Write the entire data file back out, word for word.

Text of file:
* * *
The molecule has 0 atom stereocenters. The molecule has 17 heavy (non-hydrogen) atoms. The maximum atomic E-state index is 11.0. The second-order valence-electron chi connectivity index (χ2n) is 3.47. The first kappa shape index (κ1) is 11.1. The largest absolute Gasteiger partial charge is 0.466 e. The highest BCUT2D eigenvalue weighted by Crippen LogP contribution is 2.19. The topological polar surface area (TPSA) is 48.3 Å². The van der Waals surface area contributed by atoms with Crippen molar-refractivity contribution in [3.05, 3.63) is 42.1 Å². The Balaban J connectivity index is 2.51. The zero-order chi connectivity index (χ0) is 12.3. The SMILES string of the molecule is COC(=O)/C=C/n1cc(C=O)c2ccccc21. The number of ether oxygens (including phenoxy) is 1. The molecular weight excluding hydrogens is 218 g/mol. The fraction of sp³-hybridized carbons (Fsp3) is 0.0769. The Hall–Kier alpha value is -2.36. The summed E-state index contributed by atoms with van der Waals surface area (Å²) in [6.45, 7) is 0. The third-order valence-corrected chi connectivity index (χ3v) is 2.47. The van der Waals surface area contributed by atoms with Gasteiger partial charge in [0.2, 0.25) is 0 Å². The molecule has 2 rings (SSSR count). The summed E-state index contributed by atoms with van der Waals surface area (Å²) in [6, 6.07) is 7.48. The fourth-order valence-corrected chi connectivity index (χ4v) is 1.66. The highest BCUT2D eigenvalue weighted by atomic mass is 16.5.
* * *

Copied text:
The molecule has 0 atom stereocenters. The molecule has 17 heavy (non-hydrogen) atoms. The maximum atomic E-state index is 11.0. The second-order valence-electron chi connectivity index (χ2n) is 3.47. The first kappa shape index (κ1) is 11.1. The largest absolute Gasteiger partial charge is 0.466 e. The highest BCUT2D eigenvalue weighted by Crippen LogP contribution is 2.19. The topological polar surface area (TPSA) is 48.3 Å². The van der Waals surface area contributed by atoms with Crippen molar-refractivity contribution in [3.05, 3.63) is 42.1 Å². The Balaban J connectivity index is 2.51. The zero-order chi connectivity index (χ0) is 12.3. The SMILES string of the molecule is COC(=O)/C=C/n1cc(C=O)c2ccccc21. The number of ether oxygens (including phenoxy) is 1. The molecular weight excluding hydrogens is 218 g/mol. The fraction of sp³-hybridized carbons (Fsp3) is 0.0769. The Hall–Kier alpha value is -2.36. The summed E-state index contributed by atoms with van der Waals surface area (Å²) in [6.45, 7) is 0. The third-order valence-corrected chi connectivity index (χ3v) is 2.47. The van der Waals surface area contributed by atoms with Gasteiger partial charge in [0.2, 0.25) is 0 Å². The molecule has 2 rings (SSSR count). The summed E-state index contributed by atoms with van der Waals surface area (Å²) in [6, 6.07) is 7.48. The fourth-order valence-corrected chi connectivity index (χ4v) is 1.66. The highest BCUT2D eigenvalue weighted by atomic mass is 16.5.